The law and policy.

The Law of Armed Conflict (LOAC) defines the principle of distinction as “a clear distinction between the armed forces and civilians, or between combatants and non- combatants, and between objects that might legitimately be attacked and those that are protected from attack.” In this scenario it would be difficult to state that the operator had correctly distinguished the target as a combatant, the sighting system had, but not the individual accountable for the engagement. This prompts the question of responsibility if the worst-case scenario was to happen. Ultimately the operator took the engagement decision, therefore holding overall accountability. The operator very likely had true, genuine belief that they were under imminent threat, but did automation bias prevent them from making reasonable efforts to distinguish the target as a combatant? Was that the operators fault? Or was it just the result of overselling, poor understanding, and an organisational failure to train effectively? With the extant policy, such an issue is almost an inevitability. A fear that should be very real throughout the command structure of Defence is that it will be the operators who are likely to be the first to stand in court and be victims to this ambiguity.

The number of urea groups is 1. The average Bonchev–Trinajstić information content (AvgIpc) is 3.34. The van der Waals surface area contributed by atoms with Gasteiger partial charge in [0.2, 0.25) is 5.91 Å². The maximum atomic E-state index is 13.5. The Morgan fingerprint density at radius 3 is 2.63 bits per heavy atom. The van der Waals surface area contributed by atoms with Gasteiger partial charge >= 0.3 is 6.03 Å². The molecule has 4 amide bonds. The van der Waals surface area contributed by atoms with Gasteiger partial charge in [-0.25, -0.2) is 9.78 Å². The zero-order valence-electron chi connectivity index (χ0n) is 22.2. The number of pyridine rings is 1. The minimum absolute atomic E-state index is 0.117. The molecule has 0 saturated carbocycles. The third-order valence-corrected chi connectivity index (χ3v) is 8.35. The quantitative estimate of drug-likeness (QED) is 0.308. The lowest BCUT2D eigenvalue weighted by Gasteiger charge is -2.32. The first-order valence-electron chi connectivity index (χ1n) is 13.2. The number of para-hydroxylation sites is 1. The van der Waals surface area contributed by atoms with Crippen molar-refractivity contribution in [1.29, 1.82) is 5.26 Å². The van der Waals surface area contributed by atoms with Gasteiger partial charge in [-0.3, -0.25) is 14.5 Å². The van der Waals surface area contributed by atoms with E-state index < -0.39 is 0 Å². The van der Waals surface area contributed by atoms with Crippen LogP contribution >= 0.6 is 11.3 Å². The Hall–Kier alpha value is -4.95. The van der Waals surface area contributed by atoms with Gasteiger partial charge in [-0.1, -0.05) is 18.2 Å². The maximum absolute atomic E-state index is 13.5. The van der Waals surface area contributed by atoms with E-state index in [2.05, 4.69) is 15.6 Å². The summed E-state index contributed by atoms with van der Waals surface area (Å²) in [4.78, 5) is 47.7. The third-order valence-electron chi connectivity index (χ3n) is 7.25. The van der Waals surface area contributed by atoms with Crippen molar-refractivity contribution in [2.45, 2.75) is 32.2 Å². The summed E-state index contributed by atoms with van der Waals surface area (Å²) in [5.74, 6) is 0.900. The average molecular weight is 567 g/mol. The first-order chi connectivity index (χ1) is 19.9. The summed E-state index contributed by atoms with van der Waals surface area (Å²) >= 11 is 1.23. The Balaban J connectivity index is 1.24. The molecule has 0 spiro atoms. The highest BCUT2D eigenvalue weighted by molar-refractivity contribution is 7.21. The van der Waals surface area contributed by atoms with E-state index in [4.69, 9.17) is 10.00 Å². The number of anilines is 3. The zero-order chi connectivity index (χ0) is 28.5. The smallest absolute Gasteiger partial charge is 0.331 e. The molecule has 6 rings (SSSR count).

The developer.

Another dimension would be to consider this activity from the developer's point of view. If the system fails, then it was either built incorrectly or used for a purpose for which it wasn’t designed. Ultimately, the developer will be responsible for the output of the system, but the difference between being built incorrectly, or used incorrectly, will determine accountability for the incident. If the requirements failed to take into account potential risks of how human operators may interact with the AI system, impacting the decisions that the operator makes, is this the fault of the developer fault, or the requirements ? This is often a problem with Defence procurement, however as Defence’s understanding of AI grows, there may not be the rigour within requirements and testing to clearly define at who was at fault. It will be difficult to apply accountability for events such as automation bias. Ultimately this could make the UK MOD an unattractive customer, potentially making companies liable for actions outside of their control. A standardised, well-understood framework for documenting AI requirements, testing systems, and accepting AI into MOD service could help to reduce such uncertainty.